Continuing our series of interviews with the healthcare professionals mentioned in our Top Ten UK Medical Influencers list, today’s profile is Dr Jacyntha Khera. For those who follow Dr Jacyntha on Instagram (and if you don’t, go check it out!) you’ll already be aware of the wealth of information and medical insight she provides for her followers. Indeed, she has already written her own opinion piece on the admirable work of ICU nurses during the pandemic, which is featured on inews.
Our interview gave us a chance to hear about life on an ICU ward during COVID-19 in even greater detail, as well as Dr Jacyntha’s hobbies and tips for staying positive. We thank her for taking the time out of her busy schedule as an Anaesthetic and ICU doctor to answer our questions.
When does your day begin?
My day begins (if I’m on a day shift) at 06:15. I'm not a morning person at all (which is not ideal for an Anaesthetist as we tend to be the first ones in the hospital!). I get ready and leave the house by 7 am.
What does a day at work look like for you?
When I get to work my priority is to put my scrubs on, have a coffee and some breakfast ready for handover at 8 am. At handover, I get told about all the patients on the ICU and unwell patients that I need to review or be aware of around the hospital. I get handed over the bleep and this means I am then contactable by anyone who requires an Intensive Care opinion for their patients.
The doctors then split up the patients and we carry out a full assessment and examination on them. As a team, we start a ward round which is where you assess your patient with your consultant and can get input from other colleagues such as nurses, pharmacists, physiotherapists and dieticians. The aim for the day is to carry out any tasks which need to be done for your patient and ideally get them better e.g perform procedures such as central lines, arterial lines, or transfer patients to the CT scanner and make any ventilation changes.
If I’m the ICU registrar carrying the bleep it can be quite challenging. I’m trying to look after patients on the unit and support my team (which could include junior doctors who are doing ICU for the first time), as well trying to assess critically sick patients on the wards or in A&E.
I also attend any cardiac arrest calls which occur during the day. This can be difficult as it only takes one patient to take up a good few hours of your time, which makes it difficult to carry out other tasks. You have to be a really good leader, team player and learn how to delegate as well as prioritise tasks.
Please describe how Covid-19 has impacted your working life.
COVID-19 has been hard. It has affected Intensive Care Units like we have never experienced before – and these are the words from my Consultants who have done 30+ years of ICU work.
We have to change our environment, from making make-shift ICU rooms to new wards. Communicating with each other has been a challenge, as we are wearing full PPE so having to speak loudly as well as write tasks down.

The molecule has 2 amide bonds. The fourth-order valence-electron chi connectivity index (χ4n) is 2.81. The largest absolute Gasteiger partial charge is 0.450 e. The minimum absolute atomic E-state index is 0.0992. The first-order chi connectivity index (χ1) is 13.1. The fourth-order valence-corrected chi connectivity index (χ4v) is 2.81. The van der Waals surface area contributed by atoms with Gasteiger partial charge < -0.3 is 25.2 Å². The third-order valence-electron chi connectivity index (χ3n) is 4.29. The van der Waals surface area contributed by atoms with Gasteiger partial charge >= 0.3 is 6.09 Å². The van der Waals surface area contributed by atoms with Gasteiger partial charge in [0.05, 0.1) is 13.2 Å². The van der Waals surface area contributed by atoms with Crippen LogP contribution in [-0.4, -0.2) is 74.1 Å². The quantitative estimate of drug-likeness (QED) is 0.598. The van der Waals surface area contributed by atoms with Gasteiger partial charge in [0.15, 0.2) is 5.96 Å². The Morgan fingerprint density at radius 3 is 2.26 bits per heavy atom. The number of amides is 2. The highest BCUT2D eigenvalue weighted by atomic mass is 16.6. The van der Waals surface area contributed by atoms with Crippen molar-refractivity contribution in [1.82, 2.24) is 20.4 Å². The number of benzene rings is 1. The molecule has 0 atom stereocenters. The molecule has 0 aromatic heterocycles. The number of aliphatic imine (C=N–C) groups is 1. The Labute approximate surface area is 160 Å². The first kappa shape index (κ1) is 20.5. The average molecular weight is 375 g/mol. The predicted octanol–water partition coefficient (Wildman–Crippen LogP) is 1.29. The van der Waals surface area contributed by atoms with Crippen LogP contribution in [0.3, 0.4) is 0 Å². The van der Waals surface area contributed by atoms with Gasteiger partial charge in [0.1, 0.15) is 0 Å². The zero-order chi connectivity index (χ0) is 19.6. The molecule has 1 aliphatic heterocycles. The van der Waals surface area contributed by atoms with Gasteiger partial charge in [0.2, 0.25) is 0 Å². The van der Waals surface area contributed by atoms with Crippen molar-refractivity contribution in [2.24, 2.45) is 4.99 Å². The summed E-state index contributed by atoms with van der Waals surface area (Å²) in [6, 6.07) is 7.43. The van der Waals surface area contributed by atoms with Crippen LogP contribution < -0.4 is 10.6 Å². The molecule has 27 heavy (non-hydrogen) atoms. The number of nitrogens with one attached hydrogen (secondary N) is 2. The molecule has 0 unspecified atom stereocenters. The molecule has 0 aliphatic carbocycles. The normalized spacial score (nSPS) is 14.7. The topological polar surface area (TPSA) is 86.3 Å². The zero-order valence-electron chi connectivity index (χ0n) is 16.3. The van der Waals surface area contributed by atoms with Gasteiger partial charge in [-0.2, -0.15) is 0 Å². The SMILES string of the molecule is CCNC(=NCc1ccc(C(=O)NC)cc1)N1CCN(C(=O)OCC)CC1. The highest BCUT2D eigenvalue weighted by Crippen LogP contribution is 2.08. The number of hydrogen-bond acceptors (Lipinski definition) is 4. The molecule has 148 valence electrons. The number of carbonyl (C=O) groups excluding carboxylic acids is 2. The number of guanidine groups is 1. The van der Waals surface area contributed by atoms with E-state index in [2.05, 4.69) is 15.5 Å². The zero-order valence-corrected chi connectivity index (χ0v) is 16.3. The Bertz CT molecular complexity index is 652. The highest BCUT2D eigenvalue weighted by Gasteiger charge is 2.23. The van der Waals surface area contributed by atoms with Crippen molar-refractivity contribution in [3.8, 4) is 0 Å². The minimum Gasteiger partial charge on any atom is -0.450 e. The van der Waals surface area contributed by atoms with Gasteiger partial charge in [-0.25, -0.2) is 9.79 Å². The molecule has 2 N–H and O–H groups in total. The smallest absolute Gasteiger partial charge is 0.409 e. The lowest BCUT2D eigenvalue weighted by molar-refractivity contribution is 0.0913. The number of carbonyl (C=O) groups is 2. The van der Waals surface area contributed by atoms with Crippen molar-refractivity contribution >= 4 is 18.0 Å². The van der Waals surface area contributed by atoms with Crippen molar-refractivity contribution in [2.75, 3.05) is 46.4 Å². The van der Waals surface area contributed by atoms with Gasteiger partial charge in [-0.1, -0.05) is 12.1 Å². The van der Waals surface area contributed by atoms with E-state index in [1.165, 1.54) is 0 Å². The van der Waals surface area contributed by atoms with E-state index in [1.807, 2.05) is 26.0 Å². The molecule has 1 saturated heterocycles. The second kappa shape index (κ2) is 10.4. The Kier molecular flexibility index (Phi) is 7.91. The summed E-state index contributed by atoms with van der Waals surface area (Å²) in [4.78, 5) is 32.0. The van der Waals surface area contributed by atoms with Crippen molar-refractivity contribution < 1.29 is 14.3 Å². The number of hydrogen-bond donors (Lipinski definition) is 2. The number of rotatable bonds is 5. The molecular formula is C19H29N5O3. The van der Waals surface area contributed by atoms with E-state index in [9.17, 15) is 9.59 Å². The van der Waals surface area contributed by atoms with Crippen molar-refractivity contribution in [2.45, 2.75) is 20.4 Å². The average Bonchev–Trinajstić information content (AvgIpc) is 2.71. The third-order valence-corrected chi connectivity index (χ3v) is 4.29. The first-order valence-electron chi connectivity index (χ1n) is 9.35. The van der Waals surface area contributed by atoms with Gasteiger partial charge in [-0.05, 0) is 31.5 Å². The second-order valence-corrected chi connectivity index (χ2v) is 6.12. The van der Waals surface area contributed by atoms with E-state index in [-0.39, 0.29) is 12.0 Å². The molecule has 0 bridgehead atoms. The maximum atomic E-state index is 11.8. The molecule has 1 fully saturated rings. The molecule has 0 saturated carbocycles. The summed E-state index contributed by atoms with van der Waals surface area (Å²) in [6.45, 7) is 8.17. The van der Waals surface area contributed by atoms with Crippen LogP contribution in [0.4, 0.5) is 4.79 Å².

The patient workload has been tripled – therefore we have had to deploy staff who have never worked in ICU before. It has been really difficult for them. However, overall it has been the best team I have been a part of. We have all pulled together and worked immensely hard. Seeing our patients improve, when you didn’t think they would make it, has reiterated that all our efforts have been worth it.
When you finish work or have spare time, what do you like to do?
My shifts are 13 hours long, so by the time I get home I shower, change and collapse on the sofa! I like to have a really nice dinner and watch something mindless on the TV. Netflix episodes have been great!
On my days off, I love to have a lie-in. Sleep is really important. Additionally, exercising (as I can’t do this on my days working), catching up with friends and family…and obviously the housework!
We’ve recently observed Mental Health Awareness week. Do you have any tips for promoting wellbeing or staying positive?
During this time it’s extremely difficult for everyone. I would say don’t put too much pressure on yourself. We are all trying to get through this period – and it’s ok if you don’t have it figured out or if you’re feeling low.
What is important is to recognise how you’re feeling and talk to someone about it.
Learning and continuing something that you enjoy is really important too. For example, I love going to the gym and that has been taken away. But I have found that going for an outside jog or skipping in the garden has meant I am still getting in some movement too.
Having a routine has been great. Setting yourself simple tasks daily – such as waking up early, going for an outside walk, aiming to complete an assignment by the end of the week or clearing your emails. Accomplishing easy-to-set goals makes you feel like you’re still being productive. At the same time, it is also ok if you just want to lay in bed and have a day off!
As an NHS doctor, what message would you like to send to colleagues and the wider public right now?
Well done for getting through 10 weeks of lockdown and the immense pressure in the NHS!
Finally, all our hard work in the NHS is being recognised which is great. I just hope people continue to appreciate what we do and remember that above all - we really do put our patients first.
Are you a healthcare professional who would like to answer our interview questions? We’d love to hear from you, whether you’re currently registered with ProMedical or not. Get in touch with us via email at Marketing@promedical.co.uk or https://www.promedical.co.uk/contact-us